Sometimes it happens that something strange and seemingly inconsequential occurs, and for some reason you can’t let it go. To wit, Steve Benen of msnbc, earlier today:
It’s generally been assumed that the Republican presidential field in 2016 wouldn’t just be competitive – it’d be enormous. The Huffington Post’s Pollster chart ranking the GOP presidential hopefuls by poll support shows literally 15 candidates.
Now, the truth is that Benen goes on to discuss what is wrong with that thesis, but I also think some of the problem is his own setup insofar as he seems to be simply reminding people of the obvious:
Looking ahead, it’s easy to imagine a Republican presidential field that includes (in alphabetical order) Jeb Bush, Ben Carson, Chris Christie, Ted Cruz, Carly Fiorina, Lindsey Graham, Mike Huckabee, Bobby Jindal, John Kasich, George Pataki, Rand Paul, Mike Pence, Rick Perry, Mitt Romney, Marco Rubio, Rick Santorum, and Scott Walker. That’s 17 people. It’s also easy to imagine a handful of fringe figures – John Bolton? Herman Cain? – dipping their toes in the water, too.
But I’d bet good money that some of these folks will do exactly what Paul Ryan did: think about running, have some serious conversations with their families and aides, enjoy some of the media attention that comes with being a possible candidate, and then stand down.
Every once in a while, I pause to wonder if Benen one-drafts his blog posts the way we often do in our insignificant corner of the world. And, yes, those occasions often arise because of something like this; one would expect him to tack the punch line onto that first paragraph like a proper thesis, or even in the guise of mere foreshadowing.
In truth, there are a small handful of reasons to take a moment for so superficial a consideration. To the one, the issue I’ve raised is not so far removed from our everyday political discourse; were he a candidate and published that post, the opening paragraph would be problematic, as this is the sort of vagary opposition looks for and press loves to cover for its pretense of simplicity.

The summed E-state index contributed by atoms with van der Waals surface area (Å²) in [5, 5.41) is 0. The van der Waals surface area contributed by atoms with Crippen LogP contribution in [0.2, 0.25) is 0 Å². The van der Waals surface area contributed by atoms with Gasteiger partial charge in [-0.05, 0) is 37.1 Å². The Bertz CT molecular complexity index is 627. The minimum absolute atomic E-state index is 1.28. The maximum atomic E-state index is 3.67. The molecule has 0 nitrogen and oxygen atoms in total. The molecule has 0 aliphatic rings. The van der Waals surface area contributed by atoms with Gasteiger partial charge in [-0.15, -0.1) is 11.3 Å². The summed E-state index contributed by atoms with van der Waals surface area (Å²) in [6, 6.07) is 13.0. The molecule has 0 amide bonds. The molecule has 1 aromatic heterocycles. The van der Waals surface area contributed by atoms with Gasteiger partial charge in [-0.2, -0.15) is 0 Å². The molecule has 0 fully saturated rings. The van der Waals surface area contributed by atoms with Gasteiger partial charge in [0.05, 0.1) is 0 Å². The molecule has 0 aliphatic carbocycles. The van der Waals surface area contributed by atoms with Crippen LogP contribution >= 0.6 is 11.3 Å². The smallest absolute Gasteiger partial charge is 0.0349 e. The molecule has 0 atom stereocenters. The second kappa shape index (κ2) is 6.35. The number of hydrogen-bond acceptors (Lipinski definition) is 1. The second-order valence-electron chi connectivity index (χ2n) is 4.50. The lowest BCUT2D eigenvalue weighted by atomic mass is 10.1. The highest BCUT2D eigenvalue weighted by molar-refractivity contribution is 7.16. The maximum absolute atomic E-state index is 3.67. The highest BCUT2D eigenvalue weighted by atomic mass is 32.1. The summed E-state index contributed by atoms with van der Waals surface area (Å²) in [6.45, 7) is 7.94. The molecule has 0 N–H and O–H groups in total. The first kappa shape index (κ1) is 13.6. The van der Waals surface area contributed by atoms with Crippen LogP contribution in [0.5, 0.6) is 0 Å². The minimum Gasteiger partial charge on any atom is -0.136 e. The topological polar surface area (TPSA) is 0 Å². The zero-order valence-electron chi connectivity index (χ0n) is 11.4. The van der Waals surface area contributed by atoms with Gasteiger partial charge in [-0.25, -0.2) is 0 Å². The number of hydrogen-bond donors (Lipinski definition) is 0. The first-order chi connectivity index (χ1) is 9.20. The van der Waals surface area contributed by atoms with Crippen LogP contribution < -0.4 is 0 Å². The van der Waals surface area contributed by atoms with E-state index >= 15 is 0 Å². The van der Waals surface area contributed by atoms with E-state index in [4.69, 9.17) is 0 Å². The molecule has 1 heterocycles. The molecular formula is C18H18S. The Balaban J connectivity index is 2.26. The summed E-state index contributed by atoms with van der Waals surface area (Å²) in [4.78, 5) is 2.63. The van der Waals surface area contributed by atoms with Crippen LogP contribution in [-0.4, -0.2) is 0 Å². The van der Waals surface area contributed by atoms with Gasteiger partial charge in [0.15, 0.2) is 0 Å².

To another, say what you want about affiliations and political sympathies, but we happen to appreciate his narrative and apparent priorities, essentially the manner in which he has adapted to his role in the discourse. And given the number of times we had to say, for the recent President Bush, “We know what you mean, George”, yeah, it isn’t so difficult to extend that courtesy in obvious cases like this, and that point isn’t entirely worthless given the state of the American public discourse.
Actually, it’s a principle of philosophical discourse, the rhetorical principle of charity. No wonder we have no use for it in these United States.
And usually we joke about the third and the fourth, and the point at which we would never leave the house, but those two parts go together. While it is important to bear in mind that we won’t have so many candidates come August, when the season officially opens at the Ames Straw Poll, it is also worth taking a moment to gauge just how superficial the American discourse has become, and we might hope that taking a moment to consider useless superficiality as we have could actually have some use in helping people bear in mind the useless superficiality of the 2016 presidential race at this point in the preaseason, or even the useless superficiality plaguing our public discourse.
What? Here’s some useless superficiality: Equality = White Supremacism.
No, really, that one came to Capitol Hill in recent weeks. Did you sneeze and miss it?
Benen, Steve. “The pre-primary narrowing gets underway”. msnbc. 13 January 2015.